> mixer code in XP for Vista, but anybody who thinks that this is going to
> lead to mind-blowing improvements is very poorly informed.

If you read what I actual said, the words "subtle" and "slight" were
prominent. Not the word "mind-blowing". Many solutions will work.
The quest for "high-end" becomes subjective, and may involve esoteric
concerns that will make little difference in the final sound. Note
above, I used that phrase "esoteric" concerns. Such they are, and
they have been argued ceaselessly for several years. They will not be
resolved with posts back and forth here.

There is substantial disagreement on all issues related to quality
sound production, and this thread reveals a good deal about that
disagreement.

The individual who started the thread asked about using a PC as an
audio source. Perhaps to summarize, it could be simply said:

Yes. Use your PC. It can sound very good. But how good it will
sound using a variety of components and/or alternate operating systems
you alone will be left to judge. Because no one else's opinion really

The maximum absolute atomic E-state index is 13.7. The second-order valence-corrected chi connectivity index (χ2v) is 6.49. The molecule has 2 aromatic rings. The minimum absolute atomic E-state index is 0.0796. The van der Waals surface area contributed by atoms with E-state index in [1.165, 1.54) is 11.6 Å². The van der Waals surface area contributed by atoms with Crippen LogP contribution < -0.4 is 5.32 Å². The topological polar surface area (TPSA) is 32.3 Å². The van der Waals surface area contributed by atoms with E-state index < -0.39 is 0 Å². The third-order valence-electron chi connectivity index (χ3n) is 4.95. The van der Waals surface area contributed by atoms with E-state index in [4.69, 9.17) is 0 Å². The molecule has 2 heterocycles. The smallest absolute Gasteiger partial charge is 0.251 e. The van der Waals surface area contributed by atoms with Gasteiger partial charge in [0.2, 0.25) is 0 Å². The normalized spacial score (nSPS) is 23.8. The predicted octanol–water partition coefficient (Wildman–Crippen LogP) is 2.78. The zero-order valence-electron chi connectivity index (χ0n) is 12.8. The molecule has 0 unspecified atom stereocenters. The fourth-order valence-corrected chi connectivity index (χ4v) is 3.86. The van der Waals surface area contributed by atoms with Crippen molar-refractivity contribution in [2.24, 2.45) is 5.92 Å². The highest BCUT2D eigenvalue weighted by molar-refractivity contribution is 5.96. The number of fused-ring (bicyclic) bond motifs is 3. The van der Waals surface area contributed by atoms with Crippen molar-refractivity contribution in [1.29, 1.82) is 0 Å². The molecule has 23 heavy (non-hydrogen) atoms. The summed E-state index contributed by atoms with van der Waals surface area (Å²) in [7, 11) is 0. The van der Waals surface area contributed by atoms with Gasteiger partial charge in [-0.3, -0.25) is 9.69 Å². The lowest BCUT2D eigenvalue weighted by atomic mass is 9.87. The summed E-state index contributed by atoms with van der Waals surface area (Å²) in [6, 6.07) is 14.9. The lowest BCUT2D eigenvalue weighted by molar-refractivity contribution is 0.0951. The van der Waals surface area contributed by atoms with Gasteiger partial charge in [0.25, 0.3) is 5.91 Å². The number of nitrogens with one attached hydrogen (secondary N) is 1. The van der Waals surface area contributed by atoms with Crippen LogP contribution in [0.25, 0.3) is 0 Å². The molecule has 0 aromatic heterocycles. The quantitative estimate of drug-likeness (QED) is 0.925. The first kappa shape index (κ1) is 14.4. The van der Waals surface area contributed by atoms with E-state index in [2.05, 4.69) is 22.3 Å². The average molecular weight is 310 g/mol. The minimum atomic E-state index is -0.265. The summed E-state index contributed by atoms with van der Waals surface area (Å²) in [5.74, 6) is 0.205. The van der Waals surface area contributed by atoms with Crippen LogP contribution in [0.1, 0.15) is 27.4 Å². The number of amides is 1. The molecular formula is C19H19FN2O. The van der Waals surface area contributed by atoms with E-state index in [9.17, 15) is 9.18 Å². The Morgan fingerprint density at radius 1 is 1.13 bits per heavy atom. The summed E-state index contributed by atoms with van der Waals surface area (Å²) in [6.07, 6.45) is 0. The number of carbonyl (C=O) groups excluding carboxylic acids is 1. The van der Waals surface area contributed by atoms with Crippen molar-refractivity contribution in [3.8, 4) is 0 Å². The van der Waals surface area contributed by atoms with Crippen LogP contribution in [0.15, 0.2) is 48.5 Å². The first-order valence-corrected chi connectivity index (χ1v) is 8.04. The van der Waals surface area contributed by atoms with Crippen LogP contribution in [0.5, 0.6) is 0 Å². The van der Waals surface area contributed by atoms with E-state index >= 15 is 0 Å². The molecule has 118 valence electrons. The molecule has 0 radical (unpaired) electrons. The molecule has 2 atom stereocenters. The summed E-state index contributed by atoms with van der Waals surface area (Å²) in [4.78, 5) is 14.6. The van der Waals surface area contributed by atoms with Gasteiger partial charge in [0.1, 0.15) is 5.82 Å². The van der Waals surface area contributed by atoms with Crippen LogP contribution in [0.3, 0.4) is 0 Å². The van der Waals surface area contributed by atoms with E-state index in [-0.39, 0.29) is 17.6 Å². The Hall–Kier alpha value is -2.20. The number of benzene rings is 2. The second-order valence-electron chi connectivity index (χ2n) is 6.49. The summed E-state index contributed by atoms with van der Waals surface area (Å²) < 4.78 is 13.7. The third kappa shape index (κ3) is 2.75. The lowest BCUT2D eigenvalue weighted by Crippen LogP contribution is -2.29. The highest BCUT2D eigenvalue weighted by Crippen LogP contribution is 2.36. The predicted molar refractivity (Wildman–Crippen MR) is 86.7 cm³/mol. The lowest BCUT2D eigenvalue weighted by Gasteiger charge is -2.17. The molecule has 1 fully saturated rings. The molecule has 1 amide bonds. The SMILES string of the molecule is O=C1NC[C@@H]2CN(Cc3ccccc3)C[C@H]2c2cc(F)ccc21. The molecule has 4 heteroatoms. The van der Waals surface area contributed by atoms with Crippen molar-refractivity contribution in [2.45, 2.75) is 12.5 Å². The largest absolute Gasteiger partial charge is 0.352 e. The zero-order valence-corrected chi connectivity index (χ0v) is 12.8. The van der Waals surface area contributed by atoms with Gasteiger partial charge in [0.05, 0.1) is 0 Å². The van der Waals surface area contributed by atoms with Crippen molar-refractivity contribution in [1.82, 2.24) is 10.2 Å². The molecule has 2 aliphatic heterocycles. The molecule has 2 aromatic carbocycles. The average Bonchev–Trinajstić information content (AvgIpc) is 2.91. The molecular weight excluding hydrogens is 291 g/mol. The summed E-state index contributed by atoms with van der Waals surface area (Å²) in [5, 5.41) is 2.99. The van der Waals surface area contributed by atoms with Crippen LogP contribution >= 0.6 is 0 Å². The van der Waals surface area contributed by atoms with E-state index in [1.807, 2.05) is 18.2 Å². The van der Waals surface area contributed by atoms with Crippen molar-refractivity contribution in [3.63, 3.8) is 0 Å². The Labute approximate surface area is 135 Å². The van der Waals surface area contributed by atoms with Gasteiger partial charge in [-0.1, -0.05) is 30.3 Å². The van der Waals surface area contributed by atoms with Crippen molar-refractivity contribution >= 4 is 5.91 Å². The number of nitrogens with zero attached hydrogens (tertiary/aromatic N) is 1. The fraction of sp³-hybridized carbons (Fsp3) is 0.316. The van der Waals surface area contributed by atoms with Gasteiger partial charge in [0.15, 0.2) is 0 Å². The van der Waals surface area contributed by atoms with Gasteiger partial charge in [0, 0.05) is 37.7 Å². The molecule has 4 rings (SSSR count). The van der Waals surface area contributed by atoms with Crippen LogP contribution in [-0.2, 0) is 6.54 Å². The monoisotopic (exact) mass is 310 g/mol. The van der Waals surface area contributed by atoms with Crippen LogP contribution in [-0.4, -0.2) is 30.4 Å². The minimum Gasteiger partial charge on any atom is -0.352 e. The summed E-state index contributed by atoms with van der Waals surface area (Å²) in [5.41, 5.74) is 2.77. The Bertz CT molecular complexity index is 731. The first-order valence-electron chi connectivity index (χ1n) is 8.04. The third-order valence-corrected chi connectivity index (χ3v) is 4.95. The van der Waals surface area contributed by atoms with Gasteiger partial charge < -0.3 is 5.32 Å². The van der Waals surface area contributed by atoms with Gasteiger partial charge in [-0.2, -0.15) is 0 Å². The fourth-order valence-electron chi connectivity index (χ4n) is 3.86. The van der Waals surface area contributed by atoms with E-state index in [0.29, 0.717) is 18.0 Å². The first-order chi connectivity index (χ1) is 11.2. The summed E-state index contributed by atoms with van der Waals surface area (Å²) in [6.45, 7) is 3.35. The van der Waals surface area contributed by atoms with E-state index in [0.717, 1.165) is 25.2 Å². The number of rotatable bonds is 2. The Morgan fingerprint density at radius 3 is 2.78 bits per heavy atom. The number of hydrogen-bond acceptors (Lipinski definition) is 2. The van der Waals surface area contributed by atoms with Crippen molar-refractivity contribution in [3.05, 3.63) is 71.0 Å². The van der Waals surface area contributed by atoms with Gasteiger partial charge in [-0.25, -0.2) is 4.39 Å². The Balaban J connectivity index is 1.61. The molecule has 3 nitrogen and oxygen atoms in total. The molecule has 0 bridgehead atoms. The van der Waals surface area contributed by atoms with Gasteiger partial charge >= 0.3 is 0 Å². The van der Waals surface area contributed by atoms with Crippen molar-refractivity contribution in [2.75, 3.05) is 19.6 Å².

matters!

Arny Krueger

unread,
Oct 18, 2007, 11:09:33 PM10/18/07
to
"Sonnova" <son...@audiosanatorium.com> wrote in message
news:ff8o5...@news1.newsguy.com...

You're cherry-picking to prove a point. Very fine audio interfaces (110 dB
dynamic range) can be obtained for a little more than $100.

> A cheap computer can be had for around $300 too. Would you like to
> explain where my
> "total error and misrepresentation of the true facts" is in that
> sentence?

The fact that one need not pay even half of $300 to get a CD-quality audio
interface. Right now, its more like 1/10th.

Sonnova

unread,
Oct 19, 2007, 6:50:49 PM10/19/07
to
On Thu, 18 Oct 2007 20:09:33 -0700, Arny Krueger wrote
(in article <ff975...@news4.newsguy.com>):

They sound pretty poor too, compared to the RME models. But I do agree that